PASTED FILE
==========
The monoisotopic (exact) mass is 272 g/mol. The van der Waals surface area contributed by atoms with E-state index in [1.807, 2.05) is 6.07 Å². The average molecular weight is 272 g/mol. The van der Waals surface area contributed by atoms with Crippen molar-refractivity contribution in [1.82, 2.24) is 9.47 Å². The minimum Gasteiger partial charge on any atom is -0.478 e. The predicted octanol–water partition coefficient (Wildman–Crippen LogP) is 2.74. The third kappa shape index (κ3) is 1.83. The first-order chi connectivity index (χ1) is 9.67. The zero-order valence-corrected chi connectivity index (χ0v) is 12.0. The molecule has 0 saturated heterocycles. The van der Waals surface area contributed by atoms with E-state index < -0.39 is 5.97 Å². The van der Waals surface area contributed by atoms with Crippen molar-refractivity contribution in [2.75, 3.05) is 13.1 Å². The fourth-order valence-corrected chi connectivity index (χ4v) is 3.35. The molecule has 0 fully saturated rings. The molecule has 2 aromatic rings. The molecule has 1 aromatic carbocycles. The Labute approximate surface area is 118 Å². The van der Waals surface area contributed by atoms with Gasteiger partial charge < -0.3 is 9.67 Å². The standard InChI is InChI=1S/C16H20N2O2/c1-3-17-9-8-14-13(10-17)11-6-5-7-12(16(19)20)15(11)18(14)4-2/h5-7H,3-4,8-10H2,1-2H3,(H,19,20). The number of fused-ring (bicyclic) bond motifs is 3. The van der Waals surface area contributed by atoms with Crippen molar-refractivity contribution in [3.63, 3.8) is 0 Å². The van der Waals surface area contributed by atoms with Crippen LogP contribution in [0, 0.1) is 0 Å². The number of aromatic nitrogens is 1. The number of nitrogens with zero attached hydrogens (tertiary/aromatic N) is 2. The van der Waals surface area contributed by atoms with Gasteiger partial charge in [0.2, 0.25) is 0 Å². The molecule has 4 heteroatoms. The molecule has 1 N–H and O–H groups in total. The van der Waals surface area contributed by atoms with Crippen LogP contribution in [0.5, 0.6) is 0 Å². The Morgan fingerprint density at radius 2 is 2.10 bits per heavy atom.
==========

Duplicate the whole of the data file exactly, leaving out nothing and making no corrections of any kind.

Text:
The monoisotopic (exact) mass is 272 g/mol. The van der Waals surface area contributed by atoms with E-state index in [1.807, 2.05) is 6.07 Å². The average molecular weight is 272 g/mol. The van der Waals surface area contributed by atoms with Crippen molar-refractivity contribution in [1.82, 2.24) is 9.47 Å². The minimum Gasteiger partial charge on any atom is -0.478 e. The predicted octanol–water partition coefficient (Wildman–Crippen LogP) is 2.74. The third kappa shape index (κ3) is 1.83. The first-order chi connectivity index (χ1) is 9.67. The zero-order valence-corrected chi connectivity index (χ0v) is 12.0. The molecule has 0 saturated heterocycles. The van der Waals surface area contributed by atoms with E-state index < -0.39 is 5.97 Å². The van der Waals surface area contributed by atoms with Crippen molar-refractivity contribution in [2.75, 3.05) is 13.1 Å². The fourth-order valence-corrected chi connectivity index (χ4v) is 3.35. The molecule has 0 fully saturated rings. The molecule has 2 aromatic rings. The molecule has 1 aromatic carbocycles. The Labute approximate surface area is 118 Å². The van der Waals surface area contributed by atoms with Gasteiger partial charge < -0.3 is 9.67 Å². The standard InChI is InChI=1S/C16H20N2O2/c1-3-17-9-8-14-13(10-17)11-6-5-7-12(16(19)20)15(11)18(14)4-2/h5-7H,3-4,8-10H2,1-2H3,(H,19,20). The number of fused-ring (bicyclic) bond motifs is 3. The van der Waals surface area contributed by atoms with Crippen molar-refractivity contribution in [3.63, 3.8) is 0 Å². The van der Waals surface area contributed by atoms with Crippen LogP contribution in [0, 0.1) is 0 Å². The number of aromatic nitrogens is 1. The number of nitrogens with zero attached hydrogens (tertiary/aromatic N) is 2. The van der Waals surface area contributed by atoms with Gasteiger partial charge in [0.2, 0.25) is 0 Å². The molecule has 4 heteroatoms. The molecule has 1 N–H and O–H groups in total. The van der Waals surface area contributed by atoms with Crippen LogP contribution in [0.5, 0.6) is 0 Å². The Morgan fingerprint density at radius 2 is 2.10 bits per heavy atom.